Electric Bass Mute 101: The “Magic” Sponge
There is a beautiful decay in James Jamerson’s sound. Just listen to the intro of Marvin Gaye and Tammi Terrell’s “Ain’t No Mountain High Enough”. With a foam mute under the strings of his 1962 Fender P. Bass, Jamerson was able to achieve that perfectly tapered decay. This mute, which use to come stock with Fender basses from the early 60’s, was a secret weapon he kept hidden under the chrome bridge cover of the instrument.
There are several electric bass mutes you can buy online ranging in price from $19 to over $100. However, as a poor starving musician I’ve had to improvise over the years. I’ve stuffed hand towels, T-shirts, and socks –virtually everything and anything in my dresser drawer (besides the undies) — beneath my strings to achieve that vintage muted bass sound.
After experimenting, I found a microfiber Car Wash Sponge (NOT the one you do the dishes with) to be the most affordable and effective method. You can find these sponges at most stores in the automotive department with all the car cleaning supplies.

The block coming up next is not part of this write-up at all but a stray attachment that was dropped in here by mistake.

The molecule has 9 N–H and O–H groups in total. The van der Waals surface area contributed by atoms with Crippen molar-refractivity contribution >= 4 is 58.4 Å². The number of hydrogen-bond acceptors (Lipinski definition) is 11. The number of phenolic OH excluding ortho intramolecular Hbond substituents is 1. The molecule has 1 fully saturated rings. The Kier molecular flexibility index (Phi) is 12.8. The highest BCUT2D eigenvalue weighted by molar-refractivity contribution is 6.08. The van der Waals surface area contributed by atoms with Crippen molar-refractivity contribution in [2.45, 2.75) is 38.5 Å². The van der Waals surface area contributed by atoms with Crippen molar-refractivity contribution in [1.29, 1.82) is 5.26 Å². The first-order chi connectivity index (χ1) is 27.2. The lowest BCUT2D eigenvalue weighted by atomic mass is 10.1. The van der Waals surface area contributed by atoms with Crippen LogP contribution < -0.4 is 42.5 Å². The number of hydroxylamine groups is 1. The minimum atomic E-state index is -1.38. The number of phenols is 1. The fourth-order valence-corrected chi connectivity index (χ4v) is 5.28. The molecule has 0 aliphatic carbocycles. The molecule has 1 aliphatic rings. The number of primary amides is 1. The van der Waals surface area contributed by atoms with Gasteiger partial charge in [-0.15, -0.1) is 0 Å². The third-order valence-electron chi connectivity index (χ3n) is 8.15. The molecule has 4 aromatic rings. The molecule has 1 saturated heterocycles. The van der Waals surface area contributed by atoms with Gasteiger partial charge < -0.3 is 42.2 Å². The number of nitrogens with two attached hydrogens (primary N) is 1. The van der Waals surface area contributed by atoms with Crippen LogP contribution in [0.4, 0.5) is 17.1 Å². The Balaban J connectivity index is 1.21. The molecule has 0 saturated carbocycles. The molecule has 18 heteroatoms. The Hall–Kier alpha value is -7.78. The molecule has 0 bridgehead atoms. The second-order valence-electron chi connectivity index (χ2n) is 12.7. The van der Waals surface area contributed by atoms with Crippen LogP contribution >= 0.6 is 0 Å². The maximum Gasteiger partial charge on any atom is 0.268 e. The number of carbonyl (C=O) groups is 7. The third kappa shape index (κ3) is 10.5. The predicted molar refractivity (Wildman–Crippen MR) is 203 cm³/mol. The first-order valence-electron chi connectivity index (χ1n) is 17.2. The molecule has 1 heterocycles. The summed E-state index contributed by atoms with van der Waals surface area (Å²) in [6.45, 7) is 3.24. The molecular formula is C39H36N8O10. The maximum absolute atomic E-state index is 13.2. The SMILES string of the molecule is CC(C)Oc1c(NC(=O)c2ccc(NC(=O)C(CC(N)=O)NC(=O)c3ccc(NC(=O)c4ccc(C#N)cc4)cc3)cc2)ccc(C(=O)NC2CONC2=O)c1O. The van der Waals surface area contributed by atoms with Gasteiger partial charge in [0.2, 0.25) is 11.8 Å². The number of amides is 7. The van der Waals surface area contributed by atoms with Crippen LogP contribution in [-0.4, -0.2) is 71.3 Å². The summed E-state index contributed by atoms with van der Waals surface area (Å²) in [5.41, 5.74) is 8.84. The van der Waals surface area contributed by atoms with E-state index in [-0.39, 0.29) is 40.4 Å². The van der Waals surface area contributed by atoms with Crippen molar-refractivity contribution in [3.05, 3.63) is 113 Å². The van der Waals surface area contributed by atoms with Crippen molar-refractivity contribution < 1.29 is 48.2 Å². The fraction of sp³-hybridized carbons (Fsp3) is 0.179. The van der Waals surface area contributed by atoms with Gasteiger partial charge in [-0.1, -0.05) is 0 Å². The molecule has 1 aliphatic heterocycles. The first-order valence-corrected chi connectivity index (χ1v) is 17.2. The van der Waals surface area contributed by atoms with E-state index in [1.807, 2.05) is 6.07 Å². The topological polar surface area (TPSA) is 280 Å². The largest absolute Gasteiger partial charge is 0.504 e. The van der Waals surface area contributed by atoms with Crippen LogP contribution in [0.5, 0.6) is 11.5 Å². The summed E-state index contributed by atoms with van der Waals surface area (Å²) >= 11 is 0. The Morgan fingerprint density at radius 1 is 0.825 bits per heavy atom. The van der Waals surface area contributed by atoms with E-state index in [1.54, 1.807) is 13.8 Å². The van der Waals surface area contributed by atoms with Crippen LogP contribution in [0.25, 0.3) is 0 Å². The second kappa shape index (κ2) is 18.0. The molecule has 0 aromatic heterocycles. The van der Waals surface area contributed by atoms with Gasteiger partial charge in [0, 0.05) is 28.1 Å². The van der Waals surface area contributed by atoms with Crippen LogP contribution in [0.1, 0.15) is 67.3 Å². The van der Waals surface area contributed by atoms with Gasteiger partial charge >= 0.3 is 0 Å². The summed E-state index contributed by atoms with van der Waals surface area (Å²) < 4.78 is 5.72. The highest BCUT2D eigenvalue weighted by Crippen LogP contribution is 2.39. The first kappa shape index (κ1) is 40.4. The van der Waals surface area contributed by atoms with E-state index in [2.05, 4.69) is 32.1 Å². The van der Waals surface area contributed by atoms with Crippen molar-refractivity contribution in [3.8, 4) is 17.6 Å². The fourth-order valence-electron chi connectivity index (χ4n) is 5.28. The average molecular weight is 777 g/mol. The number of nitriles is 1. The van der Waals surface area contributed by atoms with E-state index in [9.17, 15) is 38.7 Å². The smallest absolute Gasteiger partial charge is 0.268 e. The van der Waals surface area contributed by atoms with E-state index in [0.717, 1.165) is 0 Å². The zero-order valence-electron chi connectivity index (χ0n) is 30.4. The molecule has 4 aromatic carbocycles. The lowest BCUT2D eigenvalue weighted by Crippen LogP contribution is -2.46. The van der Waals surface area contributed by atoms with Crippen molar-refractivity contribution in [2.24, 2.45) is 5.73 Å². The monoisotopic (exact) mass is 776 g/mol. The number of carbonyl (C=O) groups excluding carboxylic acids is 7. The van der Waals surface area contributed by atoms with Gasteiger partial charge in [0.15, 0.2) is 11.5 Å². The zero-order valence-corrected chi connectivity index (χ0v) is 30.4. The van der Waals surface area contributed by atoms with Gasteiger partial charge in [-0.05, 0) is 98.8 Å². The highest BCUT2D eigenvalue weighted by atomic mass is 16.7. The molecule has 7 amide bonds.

Items you will need:
- Microfiber Car Wash Sponge
1. Cut Sponge into a 4″ x 1″ x 1/2″ rectangular piece. These specs are specific to the setup on my bass. My string height is pretty high, so you might have to adjust the measurements. Working with a large car wash sponge is nice because there is plenty of room for trial and error.
2. Insert the mute under the strings. Note: There are 2 settings with this mute. You can either have the 1″ side touching the strings or the 1/2″ side, depending on how muted you want it. I prefer the 1/2″ side touching the strings.
3. Angle the bass mute so that the G string end is closer to the bridge than the E string end. Note: I like to have excess sponge hanging off the edge for easy removal from either side.
4. Plug in and enjoy!
There is no wrong way to do this. Use your ears and experiment with different widths, lengths, and angles to find the amount of muffle you are looking for.
Here is a recording I made playing Jamerson’s line on Stevie Wonder’s “You Met Your Match” with the mute.